Even though the California Supreme Court stopped short of adopting Daubert, lawyers are calling the opinion a major step in that direction.
Ruling’s Effect Will Be Dramatic
“The California Supreme Court in Sargon aligned California’s law of expert opinion admissibility with post-Daubert federal law, immediately catapulting California from among the most lax to one of the most muscular jurisdictions in this often-outcome-determinative area,” wrote Kaye Scholer partner Robert Barnes in an article originally published in The Recorder.
“While Sargon’s specific holding provides a much-needed corrective to what a jury can hear by way of lost profits damages analysis, the ruling’s effect on all California litigation will be dramatic and profound,” Barnes wrote. “The impact of the Supreme Court’s new expert admissibility regime should be particularly striking in tort cases turning on expert medical causation evidence.”
Alston & Bird lawyers Rodrigo Salas and Jesus Torres, in a joint post at the Product Liability Trends and Developments blog, agreed. “This clarification of existing case law – the interaction between Evidence Code Sections 801 and 802 – brings California one step closer to the federal Daubert admissibility standard,” they wrote. “This decision provides further ammunition for challenging expert testimony – not just on methodology, but also on the reasoning and foundation for the expert’s opinion.”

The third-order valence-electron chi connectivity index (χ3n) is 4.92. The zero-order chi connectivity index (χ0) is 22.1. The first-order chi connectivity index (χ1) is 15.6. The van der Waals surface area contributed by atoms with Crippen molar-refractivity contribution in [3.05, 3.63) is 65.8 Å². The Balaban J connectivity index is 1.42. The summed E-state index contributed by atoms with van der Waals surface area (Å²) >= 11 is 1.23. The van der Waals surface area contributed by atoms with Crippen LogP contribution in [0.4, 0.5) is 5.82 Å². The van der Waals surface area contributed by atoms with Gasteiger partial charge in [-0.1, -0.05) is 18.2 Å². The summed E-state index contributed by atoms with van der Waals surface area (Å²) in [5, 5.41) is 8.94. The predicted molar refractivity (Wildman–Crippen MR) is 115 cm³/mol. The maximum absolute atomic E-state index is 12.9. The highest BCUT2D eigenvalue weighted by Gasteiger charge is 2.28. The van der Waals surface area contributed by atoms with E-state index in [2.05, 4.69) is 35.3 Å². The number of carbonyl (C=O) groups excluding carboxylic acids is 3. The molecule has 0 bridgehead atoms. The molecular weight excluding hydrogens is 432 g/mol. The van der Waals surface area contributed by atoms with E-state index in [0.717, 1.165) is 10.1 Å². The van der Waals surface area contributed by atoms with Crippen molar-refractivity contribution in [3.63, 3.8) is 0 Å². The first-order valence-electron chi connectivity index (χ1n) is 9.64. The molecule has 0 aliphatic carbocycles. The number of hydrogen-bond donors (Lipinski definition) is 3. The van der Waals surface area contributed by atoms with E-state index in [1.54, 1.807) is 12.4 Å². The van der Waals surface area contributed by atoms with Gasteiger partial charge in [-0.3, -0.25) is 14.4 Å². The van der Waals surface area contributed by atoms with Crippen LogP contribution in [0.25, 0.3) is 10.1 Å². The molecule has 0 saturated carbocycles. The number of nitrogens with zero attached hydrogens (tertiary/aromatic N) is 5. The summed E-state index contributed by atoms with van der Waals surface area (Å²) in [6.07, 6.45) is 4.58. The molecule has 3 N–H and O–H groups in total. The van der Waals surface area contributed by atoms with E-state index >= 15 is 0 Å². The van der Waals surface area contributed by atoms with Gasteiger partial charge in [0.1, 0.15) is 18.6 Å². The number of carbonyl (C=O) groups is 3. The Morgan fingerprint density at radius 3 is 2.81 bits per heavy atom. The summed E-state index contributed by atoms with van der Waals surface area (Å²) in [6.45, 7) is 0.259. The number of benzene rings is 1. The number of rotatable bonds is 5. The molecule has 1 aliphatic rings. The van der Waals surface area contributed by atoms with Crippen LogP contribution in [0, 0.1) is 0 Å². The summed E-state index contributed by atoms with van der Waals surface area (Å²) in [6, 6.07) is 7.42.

Another products liability lawyer, James Beck of Reed Smith, writing at his blog Drug and Device Law, described the opinion as one in which “the court spoke about California expert admissibility with a distinctDaubert accent.” The opinion is noteworthy, he continued, for the court’s repeated reliance on the federal precedent that we have (usually) come to know and love.”
One legal blogger wished the court had gone even farther. In a post at his blog Daubert Uncensored, Bowman and Brooke partner John D. Sear, suggested that, to the extent the opinion represents a further erosion of the general acceptance test in California, the court should outright embrace Daubert once and for all.
“Time and time again, the California Supreme Court has emphasized that it is not adopting the Daubert test, all the while quoting, citing, and relying upon Daubert precedent in defining the contours of California’s test,” Sear said. “In my view, the court ought to simply scrap the general acceptance test outright and embrace theDaubert principles it has relied upon for years.”
The case is Sargon Enterprises, Inc. v. University of Southern California, __ Cal. 4th __, 2012 WL 5897314 (Nov. 26, 2012).
Tell us what you think:
Why does the California Supreme Court seem to stop short of expressly adopting Daubert?
What kinds of cases do you think the California Supreme Court’s ruling will impact the most?
California Takes a Giant Step Towards Daubert | BullsEye Blog.